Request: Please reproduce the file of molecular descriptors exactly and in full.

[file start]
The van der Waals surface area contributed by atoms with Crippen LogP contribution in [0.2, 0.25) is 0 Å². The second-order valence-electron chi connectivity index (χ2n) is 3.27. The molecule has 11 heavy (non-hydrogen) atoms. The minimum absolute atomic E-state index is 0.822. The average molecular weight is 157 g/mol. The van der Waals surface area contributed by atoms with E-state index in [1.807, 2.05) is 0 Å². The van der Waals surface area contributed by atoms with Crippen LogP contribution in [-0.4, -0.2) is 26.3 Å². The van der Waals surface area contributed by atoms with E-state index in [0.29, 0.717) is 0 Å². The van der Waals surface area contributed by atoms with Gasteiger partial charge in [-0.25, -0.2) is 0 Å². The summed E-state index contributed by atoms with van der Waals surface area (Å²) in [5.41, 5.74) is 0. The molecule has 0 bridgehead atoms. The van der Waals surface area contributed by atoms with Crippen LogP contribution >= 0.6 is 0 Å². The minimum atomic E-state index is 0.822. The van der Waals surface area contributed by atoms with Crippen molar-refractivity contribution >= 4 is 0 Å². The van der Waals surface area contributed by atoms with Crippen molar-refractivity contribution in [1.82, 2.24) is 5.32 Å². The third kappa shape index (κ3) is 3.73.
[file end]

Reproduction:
The van der Waals surface area contributed by atoms with Crippen LogP contribution in [0.2, 0.25) is 0 Å². The second-order valence-electron chi connectivity index (χ2n) is 3.27. The molecule has 11 heavy (non-hydrogen) atoms. The minimum absolute atomic E-state index is 0.822. The average molecular weight is 157 g/mol. The van der Waals surface area contributed by atoms with E-state index in [1.807, 2.05) is 0 Å². The van der Waals surface area contributed by atoms with Crippen LogP contribution in [-0.4, -0.2) is 26.3 Å². The van der Waals surface area contributed by atoms with E-state index in [0.29, 0.717) is 0 Å². The van der Waals surface area contributed by atoms with Gasteiger partial charge in [-0.25, -0.2) is 0 Å². The summed E-state index contributed by atoms with van der Waals surface area (Å²) in [5.41, 5.74) is 0. The molecule has 0 bridgehead atoms. The van der Waals surface area contributed by atoms with Crippen LogP contribution >= 0.6 is 0 Å². The minimum atomic E-state index is 0.822. The van der Waals surface area contributed by atoms with Crippen molar-refractivity contribution >= 4 is 0 Å². The van der Waals surface area contributed by atoms with Crippen molar-refractivity contribution in [1.82, 2.24) is 5.32 Å². The third kappa shape index (κ3) is 3.73.